Most of these are reprints of posts I have made in various on-line forums over the years. These questions come up time and time again, so I thought I would write them up here and save myself some serious typing. As I come across some of the other posts I have written, I’ll add them to this page.
Why should I put a fuse in both the positive AND negative leads of my CB radio?
Why fuse the negative lead? VERY good question. I’ll try to explain.
Vehicles use the chassis/frame for some of their DC grounds. The negative lead of the battery is attached to the chassis and usually the engine block. The case of the starter motor is often times the ground connection so it gets its ground, back to the battery, via the block. This works fine.
What would happen if the chassis/ground connections between the negative lead of the battery and the starter became bad….or, more likely, started to get some resistance in it? The starter would have more trouble turning over the ending due to the voltage drop across that part that has a bad connection (aka., resistance).
Now…go one step further. You mount a radio in your vehicle. The power leads go directly to the battery (as they should) or to a nearby aux fuse block that was installed by you to handle your extra goodies.
The antenna is mounted on another part of your vehicle and its mount is grounded to the vehicle’s body/frame (in order to work properly). The coax connects the CB radio chassis and the antenna together….and the outer coax braid is at ground also (but it is covered with an insulative coating).
OK…back to earlier in the explanation. You have a heavy current carrying device…like a starter….or maybe a light bar that is grounded to the vehicle body for the negative connection for that batch of off-road lights it is holding up. If the negative battery cable that goes to the block/chassis starts to go bad, the DC current flowing from one of these items…let’s say the light bar), can find a ground through the body of the vehicle to the antenna mount and down the antenna coax and through the CB chassis/circuit board ground and through the CB negative power lead to the battery itself.
When that happens, you might very well have 30~50 amps of current flowing through the CB radio’s chassis, trying to get to the negative terminal of the battery. If it were the starter motor that found its “other ground path” through here, you would have a couple hundred amps flowing.
The end result is that your CB chassis, with those tiny copper circuit board runs on it, can become a fusable link and burn open due to the excessive current flowing through the ground circuitry of your radio chassis. So…you burn out the guts of your radio.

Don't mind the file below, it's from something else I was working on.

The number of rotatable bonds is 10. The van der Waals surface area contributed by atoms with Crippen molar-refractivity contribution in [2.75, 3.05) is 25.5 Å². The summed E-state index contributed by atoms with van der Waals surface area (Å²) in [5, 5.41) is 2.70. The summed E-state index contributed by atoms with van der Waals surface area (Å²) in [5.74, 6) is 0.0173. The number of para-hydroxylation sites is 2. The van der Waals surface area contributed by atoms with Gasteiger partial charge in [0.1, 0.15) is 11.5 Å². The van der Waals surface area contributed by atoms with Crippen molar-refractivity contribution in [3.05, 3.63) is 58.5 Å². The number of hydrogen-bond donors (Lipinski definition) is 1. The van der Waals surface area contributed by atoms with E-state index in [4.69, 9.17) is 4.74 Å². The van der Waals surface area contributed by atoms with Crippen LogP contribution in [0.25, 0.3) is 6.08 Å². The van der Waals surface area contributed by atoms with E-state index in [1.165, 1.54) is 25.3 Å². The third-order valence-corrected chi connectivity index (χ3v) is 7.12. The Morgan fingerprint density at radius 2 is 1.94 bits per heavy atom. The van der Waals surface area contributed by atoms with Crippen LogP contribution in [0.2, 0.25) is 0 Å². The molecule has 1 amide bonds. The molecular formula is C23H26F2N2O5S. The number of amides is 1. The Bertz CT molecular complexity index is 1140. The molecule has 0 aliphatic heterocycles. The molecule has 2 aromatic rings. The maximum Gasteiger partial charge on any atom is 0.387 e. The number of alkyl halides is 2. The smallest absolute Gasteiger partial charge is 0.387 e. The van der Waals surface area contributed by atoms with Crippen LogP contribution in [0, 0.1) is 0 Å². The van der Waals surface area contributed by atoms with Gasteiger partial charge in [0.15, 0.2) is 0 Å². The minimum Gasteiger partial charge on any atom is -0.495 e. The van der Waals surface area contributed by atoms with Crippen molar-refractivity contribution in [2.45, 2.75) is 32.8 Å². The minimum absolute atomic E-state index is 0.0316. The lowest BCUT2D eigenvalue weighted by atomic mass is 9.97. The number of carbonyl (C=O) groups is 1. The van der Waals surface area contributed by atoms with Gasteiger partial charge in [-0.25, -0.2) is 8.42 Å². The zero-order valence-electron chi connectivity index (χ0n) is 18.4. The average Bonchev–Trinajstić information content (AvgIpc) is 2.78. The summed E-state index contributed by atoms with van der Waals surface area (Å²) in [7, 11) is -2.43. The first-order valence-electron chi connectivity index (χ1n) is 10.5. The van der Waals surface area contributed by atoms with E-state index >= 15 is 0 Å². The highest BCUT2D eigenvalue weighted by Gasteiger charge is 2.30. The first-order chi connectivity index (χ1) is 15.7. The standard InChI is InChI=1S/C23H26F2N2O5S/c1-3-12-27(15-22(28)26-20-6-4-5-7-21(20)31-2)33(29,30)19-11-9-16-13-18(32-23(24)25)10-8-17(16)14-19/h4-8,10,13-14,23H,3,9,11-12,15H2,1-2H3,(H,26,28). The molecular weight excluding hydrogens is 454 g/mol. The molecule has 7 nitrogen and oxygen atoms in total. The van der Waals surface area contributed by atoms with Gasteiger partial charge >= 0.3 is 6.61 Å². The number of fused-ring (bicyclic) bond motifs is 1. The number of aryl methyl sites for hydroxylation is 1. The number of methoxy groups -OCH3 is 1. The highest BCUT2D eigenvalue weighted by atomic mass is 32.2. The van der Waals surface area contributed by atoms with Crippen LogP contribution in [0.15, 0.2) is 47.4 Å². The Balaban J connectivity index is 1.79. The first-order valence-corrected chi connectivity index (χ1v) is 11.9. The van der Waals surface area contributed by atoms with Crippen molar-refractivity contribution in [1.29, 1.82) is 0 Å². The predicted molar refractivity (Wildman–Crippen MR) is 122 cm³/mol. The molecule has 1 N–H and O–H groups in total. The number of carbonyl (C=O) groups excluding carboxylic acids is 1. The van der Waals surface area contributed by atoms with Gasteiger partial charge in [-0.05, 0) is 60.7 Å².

By putting a fuse in the negative lead of your CB radio (or ANY other electronic device that is attached to the battery), it will blow open and stop the high current flow before it does any permanent damage. (just like the positive lead fuse will blow open if you shorted the hot lead to ground).
If you don’t believe this, please feel free to stop by my house. If you volunteer your vehicle and radio, I shall be happy to do the “faulty ground wire” scenario on your vehicle. You can turn on the lights or crank over your engine and watch your CB radio smoke.
What size wire do I need for my project?
This should help you determine the proper wire size for your electrical project (CB radio, off-road lights, electric air compressor, etc.).
How do I calculate current and watts and stuff like that?
Electrical power is measured in watts. Watts are calculated by multiplying the current used by the device times the voltage that powers the device. When we are talking about a typical Jeep electrical system, we normally are dealing with a 12 volt electrical system.
Example: A small electric 12 volt air compressor uses 14 amps of current when operating. So, the wattage of this compressor is 12 x 14 = 168 watts.
We can determine the current of a device if we know the wattage of it. This is done by dividing the watts by the voltage.
Example: An off-road light is rated at 130 watts. So, the current drawn by the light would be 130 / 12 = 10.8 amps.
How do I get my factory fog light circuit to stay on when I turn on my high beams?
On the fuse panel (behind the glove box) are two relays. Remove the one on the right (closest to the passenger side of the jeep). Bend the pin back labled #1 and your factory fog circuit will work when your high beams are turned on. Many folks, like myself, don’t worry about fog (that would require moisture and we don’t have that in Arizona). So, we replace the factory fogs with off-road lights and use them on the trail.
If you have a newer TJ and the above relays are not where I said they would be, then you need to go here to find the information.
What is a test light and how do I use it?
This should help you better understand and use a test light.
Why do I need a power relay in the circuit?
This true story should help explain why it is necessary.